A US judge has ordered that defence lawyers for a teenager accused of shooting dead a gay classmate be ready for the trial.
Lawyers for Brendan McInerney argued that they needed more time to interview witnesses but Judge Charles Campbell said they had known the case was coming to trial.
Mr McInerney, 16, is being tried as an adult over the 2008 killing of 15-year-old Larry King, who was gay.
Both boys were pupils at E O Green Junior High School in Oxnard, California.
The defendant, who was 14 when the killing took place, is accused of shooting King twice in the head on February 12th 2008 during a lesson.
His lawyers rejected a plea bargain and Mr McInerney will face charges of murder and a hate crime.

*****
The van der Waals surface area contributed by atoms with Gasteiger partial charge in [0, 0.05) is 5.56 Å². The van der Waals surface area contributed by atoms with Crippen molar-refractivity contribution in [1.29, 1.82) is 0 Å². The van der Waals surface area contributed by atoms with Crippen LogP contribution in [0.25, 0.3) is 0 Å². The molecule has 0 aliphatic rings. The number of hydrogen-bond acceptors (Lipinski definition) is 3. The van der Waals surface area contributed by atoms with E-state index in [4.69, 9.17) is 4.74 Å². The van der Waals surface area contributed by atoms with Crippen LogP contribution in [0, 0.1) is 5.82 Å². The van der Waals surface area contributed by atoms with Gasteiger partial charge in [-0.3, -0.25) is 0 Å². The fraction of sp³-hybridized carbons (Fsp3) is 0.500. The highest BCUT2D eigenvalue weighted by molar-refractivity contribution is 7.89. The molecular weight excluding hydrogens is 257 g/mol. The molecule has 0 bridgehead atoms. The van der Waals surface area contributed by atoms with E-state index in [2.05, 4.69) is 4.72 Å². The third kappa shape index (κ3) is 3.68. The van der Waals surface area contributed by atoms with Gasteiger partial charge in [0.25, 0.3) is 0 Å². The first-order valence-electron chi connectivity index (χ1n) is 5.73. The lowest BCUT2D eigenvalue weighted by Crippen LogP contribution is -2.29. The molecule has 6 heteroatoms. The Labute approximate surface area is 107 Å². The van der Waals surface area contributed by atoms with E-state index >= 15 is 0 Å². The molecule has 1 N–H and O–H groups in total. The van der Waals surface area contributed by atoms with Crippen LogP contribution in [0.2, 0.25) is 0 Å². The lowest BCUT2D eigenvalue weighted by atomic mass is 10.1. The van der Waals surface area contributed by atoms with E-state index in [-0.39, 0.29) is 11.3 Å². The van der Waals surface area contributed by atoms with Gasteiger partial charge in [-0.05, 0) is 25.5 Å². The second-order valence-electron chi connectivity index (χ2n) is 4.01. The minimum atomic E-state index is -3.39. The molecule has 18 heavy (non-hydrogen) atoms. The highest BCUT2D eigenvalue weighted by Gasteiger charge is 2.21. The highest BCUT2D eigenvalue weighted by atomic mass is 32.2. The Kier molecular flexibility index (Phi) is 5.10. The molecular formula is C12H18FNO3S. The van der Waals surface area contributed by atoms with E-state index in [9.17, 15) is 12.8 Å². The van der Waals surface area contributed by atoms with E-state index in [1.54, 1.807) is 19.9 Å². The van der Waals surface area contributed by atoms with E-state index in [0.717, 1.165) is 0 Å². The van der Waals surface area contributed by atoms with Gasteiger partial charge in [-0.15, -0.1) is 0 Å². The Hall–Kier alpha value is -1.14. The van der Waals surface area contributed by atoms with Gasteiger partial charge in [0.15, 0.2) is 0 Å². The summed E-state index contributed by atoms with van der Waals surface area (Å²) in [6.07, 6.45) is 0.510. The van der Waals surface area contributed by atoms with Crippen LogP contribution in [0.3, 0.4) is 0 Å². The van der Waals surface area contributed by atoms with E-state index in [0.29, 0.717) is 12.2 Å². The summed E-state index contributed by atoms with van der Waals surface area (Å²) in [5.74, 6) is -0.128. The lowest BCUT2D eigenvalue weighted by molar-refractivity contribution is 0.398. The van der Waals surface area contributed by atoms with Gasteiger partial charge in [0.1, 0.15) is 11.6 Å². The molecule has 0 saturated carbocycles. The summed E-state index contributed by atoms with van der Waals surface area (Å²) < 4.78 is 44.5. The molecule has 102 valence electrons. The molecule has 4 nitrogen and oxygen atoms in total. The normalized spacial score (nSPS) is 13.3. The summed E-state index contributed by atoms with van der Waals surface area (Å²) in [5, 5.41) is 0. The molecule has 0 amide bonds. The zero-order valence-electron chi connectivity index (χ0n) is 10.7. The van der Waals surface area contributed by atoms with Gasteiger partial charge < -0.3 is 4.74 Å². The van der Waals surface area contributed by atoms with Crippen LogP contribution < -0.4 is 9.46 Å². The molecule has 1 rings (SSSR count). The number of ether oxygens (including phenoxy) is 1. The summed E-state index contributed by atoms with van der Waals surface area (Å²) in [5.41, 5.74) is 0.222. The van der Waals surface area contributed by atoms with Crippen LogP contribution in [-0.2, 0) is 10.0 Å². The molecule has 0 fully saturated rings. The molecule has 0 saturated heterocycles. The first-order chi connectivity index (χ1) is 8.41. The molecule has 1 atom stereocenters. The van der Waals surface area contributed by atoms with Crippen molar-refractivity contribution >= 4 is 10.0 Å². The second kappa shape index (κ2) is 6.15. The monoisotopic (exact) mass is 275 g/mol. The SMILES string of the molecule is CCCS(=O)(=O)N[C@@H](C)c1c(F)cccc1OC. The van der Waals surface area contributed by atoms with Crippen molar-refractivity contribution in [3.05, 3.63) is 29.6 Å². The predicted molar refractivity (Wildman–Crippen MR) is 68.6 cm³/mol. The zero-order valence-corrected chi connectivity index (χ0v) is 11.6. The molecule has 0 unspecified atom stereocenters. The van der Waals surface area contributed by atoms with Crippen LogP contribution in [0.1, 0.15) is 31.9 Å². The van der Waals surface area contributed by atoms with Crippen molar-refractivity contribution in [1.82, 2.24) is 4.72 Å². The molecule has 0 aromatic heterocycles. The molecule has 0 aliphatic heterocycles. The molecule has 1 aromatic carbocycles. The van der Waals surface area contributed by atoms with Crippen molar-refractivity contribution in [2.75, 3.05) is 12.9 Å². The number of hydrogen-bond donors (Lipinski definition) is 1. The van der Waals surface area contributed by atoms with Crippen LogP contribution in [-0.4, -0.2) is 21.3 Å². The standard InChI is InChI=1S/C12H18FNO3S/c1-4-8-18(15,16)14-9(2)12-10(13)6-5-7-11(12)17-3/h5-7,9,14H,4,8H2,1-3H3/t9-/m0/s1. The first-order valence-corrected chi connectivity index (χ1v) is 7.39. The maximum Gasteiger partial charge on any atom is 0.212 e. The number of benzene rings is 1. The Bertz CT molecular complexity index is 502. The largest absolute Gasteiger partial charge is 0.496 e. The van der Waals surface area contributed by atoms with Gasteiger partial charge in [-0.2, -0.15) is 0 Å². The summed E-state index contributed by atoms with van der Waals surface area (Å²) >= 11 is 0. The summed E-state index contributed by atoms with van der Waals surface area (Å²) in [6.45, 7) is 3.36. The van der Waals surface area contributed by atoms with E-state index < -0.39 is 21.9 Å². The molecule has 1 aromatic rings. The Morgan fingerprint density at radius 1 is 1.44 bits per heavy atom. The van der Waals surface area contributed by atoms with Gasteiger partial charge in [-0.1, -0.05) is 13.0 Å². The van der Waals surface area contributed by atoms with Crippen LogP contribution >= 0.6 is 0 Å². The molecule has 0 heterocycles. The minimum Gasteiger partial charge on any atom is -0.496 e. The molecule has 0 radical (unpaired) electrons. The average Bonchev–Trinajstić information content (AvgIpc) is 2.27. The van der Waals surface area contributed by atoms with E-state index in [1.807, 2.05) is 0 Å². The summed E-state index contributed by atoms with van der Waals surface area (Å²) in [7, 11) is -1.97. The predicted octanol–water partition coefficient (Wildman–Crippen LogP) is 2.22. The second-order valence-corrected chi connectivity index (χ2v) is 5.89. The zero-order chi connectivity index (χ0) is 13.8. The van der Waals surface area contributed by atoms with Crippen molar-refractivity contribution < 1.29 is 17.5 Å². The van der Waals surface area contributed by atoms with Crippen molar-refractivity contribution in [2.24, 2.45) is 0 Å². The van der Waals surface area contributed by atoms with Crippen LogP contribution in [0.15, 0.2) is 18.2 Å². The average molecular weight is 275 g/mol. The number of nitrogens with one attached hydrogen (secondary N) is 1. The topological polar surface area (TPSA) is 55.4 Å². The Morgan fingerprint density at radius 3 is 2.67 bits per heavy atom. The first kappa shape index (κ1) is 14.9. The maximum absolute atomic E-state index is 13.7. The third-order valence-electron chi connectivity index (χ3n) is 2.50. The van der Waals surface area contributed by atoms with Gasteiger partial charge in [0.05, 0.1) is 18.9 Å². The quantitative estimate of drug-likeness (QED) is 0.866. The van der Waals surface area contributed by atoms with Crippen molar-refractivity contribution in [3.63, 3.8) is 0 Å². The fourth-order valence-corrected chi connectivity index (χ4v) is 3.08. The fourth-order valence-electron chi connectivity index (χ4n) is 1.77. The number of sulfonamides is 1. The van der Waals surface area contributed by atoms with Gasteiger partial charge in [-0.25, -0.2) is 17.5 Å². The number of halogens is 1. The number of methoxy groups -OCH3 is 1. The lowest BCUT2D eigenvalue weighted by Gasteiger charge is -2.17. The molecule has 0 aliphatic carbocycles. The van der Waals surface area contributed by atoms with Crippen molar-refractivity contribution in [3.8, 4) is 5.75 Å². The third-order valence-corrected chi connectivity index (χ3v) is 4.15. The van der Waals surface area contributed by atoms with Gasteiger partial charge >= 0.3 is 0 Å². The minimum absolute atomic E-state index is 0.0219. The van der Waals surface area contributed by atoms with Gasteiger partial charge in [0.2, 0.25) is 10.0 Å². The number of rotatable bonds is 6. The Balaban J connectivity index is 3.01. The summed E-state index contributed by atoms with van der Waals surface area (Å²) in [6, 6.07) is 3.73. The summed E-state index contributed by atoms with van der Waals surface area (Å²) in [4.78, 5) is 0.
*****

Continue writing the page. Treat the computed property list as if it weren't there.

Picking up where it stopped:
Judge Campbell accused his legal team of wasting time, saying they were aware a trial would start imminently and that they had had two years to prepare for the case.
Prosecutor Maeve Fox suggested that the delay could mean witnesses would get “fed up” and refused to testify.
However, Scott Wippert, Mr McInerney’s lawyer, criticised the prosecutors for trying to start the trial.
He told AP: “It’s a scary proposition for a [district attorney] to be pushing forward a trial of a 16-year-old boy risking life in prison when, in fact, it’s clear, and it’s been made clear since at least a month, that we are not going to be ready for a trial,” he said.
If the legal team does not appeal, jury selection will begin next week.
Mr McInerney allegedly told other students he was going to kill or injure King for humiliating him by flirting with him but they did not report the threats as they did not believe him.
He could be sentenced to 50 years in jail if convicted.